When your child needs to be corrected


It’s easy to tell kids what to do. You could encourage them, force them, threaten them, bribe them…
However, well-behaved children do not necessarily guarantee growth into powerful, spirit-filled adults.

In my 11 years of youth ministry, I have watched the most excellent Christian parents be in complete bewilderment as to why their children do not follow in their footsteps as they grow up. These children could have gone to all the retreats and memorized all the Bible verses, and yet, they still rebel and resort to worldly vices. Behavior modification and maintenance can be so deceiving to a parent. It looks good and feels good for the moment. However, the force of college and real-world pressures will always be a mammoth of a rival to all the childhood habits taught by mommy and daddy.
As a young Christian mother of four, I realized that there’s something harder than getting my kids to do the right thing — getting them to believe the right thing.
My first is the perfect first child, responsible and wise beyond her years. My second is still a work in progress in this area of his life. There are times when my firstborn talks down to my second. When I first heard her harshly rebuke or criticize my son, I made it a point to correct her and make her apologize to him at once. It seemed simple enough to me. I thought if I didn’t tolerate her faults and commanded her not to do something, then surely I would get the right results. And for a while, I thought I got the job done. Until one day, I heard her speaking to him in the same manner behind closed doors. They thought they were alone.
I couldn’t believe it! I realized that she had learned to just display the right behavior for the right audience. It was behavior modification at best. It was not inner transformation.
After this incident, I realized that it’s not enough for me to just tell them what to do. Rather, I had to ask them, “What do you think is the right thing to do here?” When you do this, young children will oftentimes tell you the truth. It’s usually something along the lines of, “Well, he pushed me first,” or “It’s mine, so I don’t want to share,” or “I don’t want to clean up.” In those moments, wouldn’t it just be so much easier to tell them to be quiet and do the right thing? But what may seem easier in the beginning will make it harder for you in the end.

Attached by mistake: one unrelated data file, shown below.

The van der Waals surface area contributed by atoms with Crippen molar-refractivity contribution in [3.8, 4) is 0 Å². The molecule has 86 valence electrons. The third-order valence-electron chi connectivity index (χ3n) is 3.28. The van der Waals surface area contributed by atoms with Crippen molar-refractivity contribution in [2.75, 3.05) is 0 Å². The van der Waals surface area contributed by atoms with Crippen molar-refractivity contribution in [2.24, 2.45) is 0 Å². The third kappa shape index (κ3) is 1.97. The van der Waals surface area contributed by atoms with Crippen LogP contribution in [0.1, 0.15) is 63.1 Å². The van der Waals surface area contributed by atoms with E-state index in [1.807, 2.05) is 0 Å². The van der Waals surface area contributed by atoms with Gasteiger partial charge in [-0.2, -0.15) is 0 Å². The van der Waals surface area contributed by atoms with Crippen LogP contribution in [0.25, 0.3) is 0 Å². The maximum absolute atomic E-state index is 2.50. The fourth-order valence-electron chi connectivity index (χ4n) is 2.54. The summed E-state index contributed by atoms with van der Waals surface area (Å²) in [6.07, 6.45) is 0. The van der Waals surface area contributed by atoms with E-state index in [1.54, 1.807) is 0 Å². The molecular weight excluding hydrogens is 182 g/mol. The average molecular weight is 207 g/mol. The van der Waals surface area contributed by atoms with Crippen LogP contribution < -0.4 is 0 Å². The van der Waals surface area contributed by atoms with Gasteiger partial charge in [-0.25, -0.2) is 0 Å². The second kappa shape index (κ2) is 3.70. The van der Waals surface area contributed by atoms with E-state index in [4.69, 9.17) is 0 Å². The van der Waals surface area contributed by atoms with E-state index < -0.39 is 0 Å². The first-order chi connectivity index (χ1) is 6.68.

Complicated conversations need to be had. The concept of grace, forgiveness, generosity, and sacrifice are all very abstract for little children. It cannot be simplified into one command of what to do or what not to do. You need to first ask questions to give them the opportunity to explore what they believe. Then, you start to impart an understanding and revelation for them to begin their own journey of belief.
If parents only tell their kids what to choose, then their children will not know how to steward the freedom of choice when it comes their way. Instead of settling with that one minute of behavior modification, choose to take the 15 minutes of conversation of the “why” and the “how.” Ask them what they believe. Teach them what is right. Then, empower them to make the choice according to their newfound belief.
When your, “So, what do you think you should do?” is given the right response, you’re encouraging them to execute that belief. They may not be completely convinced after one conversation and will likely need reminders and a few more conversations to follow. However, the most important thing is to give them the grace to properly walk through the journey of gaining a genuine understanding of what goes on behind the right behaviors.
Parents must not be shy to correct, but they must have the determination to do much more than that. It’s hard work, and I guarantee you that you won’t get it right all the time. We need God’s grace in the process just as much as our children do.
Deuteronomy 6:6-9 says, “These commandments that I give you today are to be on your hearts. Impress them on your children. Talk about them when you sit at home and when you walk along the road, when you lie down and when you get up. Tie them as symbols on your hands and bind them on your foreheads. Write them on the door frames of your houses and on your gates.”
Start children off on the way they should go, and even when they are old they will not turn from it.” (Proverbs 22:6)

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